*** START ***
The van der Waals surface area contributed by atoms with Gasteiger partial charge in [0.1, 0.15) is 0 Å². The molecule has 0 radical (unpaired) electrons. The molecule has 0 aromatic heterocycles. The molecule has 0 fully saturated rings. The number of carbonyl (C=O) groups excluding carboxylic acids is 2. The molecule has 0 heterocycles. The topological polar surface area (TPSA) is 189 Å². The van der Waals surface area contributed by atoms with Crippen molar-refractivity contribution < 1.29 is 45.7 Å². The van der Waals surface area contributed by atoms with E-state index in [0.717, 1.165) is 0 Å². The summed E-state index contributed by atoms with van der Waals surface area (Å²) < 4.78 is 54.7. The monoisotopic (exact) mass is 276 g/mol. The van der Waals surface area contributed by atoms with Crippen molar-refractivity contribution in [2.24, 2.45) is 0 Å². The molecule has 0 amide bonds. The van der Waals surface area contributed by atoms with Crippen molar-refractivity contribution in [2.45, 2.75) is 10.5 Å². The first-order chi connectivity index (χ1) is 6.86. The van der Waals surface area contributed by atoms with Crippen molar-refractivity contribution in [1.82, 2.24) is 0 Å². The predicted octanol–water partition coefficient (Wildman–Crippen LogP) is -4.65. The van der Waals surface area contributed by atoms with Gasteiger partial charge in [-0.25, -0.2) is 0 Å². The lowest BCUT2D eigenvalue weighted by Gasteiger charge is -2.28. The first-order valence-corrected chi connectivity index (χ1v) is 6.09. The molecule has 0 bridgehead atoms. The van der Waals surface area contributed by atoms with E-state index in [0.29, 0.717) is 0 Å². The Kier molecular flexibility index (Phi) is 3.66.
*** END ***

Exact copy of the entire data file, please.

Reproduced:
The van der Waals surface area contributed by atoms with Gasteiger partial charge in [0.1, 0.15) is 0 Å². The molecule has 0 radical (unpaired) electrons. The molecule has 0 aromatic heterocycles. The molecule has 0 fully saturated rings. The number of carbonyl (C=O) groups excluding carboxylic acids is 2. The molecule has 0 heterocycles. The topological polar surface area (TPSA) is 189 Å². The van der Waals surface area contributed by atoms with Crippen molar-refractivity contribution < 1.29 is 45.7 Å². The van der Waals surface area contributed by atoms with E-state index in [0.717, 1.165) is 0 Å². The summed E-state index contributed by atoms with van der Waals surface area (Å²) < 4.78 is 54.7. The monoisotopic (exact) mass is 276 g/mol. The van der Waals surface area contributed by atoms with Crippen molar-refractivity contribution in [2.24, 2.45) is 0 Å². The molecule has 0 amide bonds. The van der Waals surface area contributed by atoms with Crippen molar-refractivity contribution in [2.45, 2.75) is 10.5 Å². The first-order chi connectivity index (χ1) is 6.86. The van der Waals surface area contributed by atoms with Crippen molar-refractivity contribution in [1.82, 2.24) is 0 Å². The predicted octanol–water partition coefficient (Wildman–Crippen LogP) is -4.65. The van der Waals surface area contributed by atoms with Gasteiger partial charge in [-0.25, -0.2) is 0 Å². The lowest BCUT2D eigenvalue weighted by Gasteiger charge is -2.28. The first-order valence-corrected chi connectivity index (χ1v) is 6.09. The molecule has 0 bridgehead atoms. The van der Waals surface area contributed by atoms with E-state index in [0.29, 0.717) is 0 Å². The Kier molecular flexibility index (Phi) is 3.66.